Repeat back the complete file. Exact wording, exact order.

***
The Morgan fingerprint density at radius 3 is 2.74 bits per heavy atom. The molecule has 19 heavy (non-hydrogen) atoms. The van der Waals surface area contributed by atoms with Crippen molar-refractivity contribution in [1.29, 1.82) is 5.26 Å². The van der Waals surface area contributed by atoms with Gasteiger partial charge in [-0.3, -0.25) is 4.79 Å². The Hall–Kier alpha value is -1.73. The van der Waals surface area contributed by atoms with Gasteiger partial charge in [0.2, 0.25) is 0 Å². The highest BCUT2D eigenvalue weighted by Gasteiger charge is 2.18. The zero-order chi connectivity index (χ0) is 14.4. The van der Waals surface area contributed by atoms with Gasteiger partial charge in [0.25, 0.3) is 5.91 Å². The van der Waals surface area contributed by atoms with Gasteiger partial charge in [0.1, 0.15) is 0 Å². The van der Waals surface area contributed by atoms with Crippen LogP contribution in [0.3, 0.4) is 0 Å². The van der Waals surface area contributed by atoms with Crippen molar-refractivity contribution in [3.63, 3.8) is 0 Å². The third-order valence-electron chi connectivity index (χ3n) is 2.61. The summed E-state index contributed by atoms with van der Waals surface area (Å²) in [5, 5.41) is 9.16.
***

The Morgan fingerprint density at radius 3 is 2.74 bits per heavy atom. The molecule has 19 heavy (non-hydrogen) atoms. The van der Waals surface area contributed by atoms with Crippen molar-refractivity contribution in [1.29, 1.82) is 5.26 Å². The van der Waals surface area contributed by atoms with Gasteiger partial charge in [-0.3, -0.25) is 4.79 Å². The Hall–Kier alpha value is -1.73. The van der Waals surface area contributed by atoms with Gasteiger partial charge in [0.2, 0.25) is 0 Å². The highest BCUT2D eigenvalue weighted by Gasteiger charge is 2.18. The zero-order chi connectivity index (χ0) is 14.4. The van der Waals surface area contributed by atoms with Gasteiger partial charge in [0.25, 0.3) is 5.91 Å². The van der Waals surface area contributed by atoms with Gasteiger partial charge in [0.1, 0.15) is 0 Å². The van der Waals surface area contributed by atoms with Crippen LogP contribution in [0.3, 0.4) is 0 Å². The van der Waals surface area contributed by atoms with Crippen molar-refractivity contribution in [3.63, 3.8) is 0 Å². The third-order valence-electron chi connectivity index (χ3n) is 2.61. The summed E-state index contributed by atoms with van der Waals surface area (Å²) in [5, 5.41) is 9.16.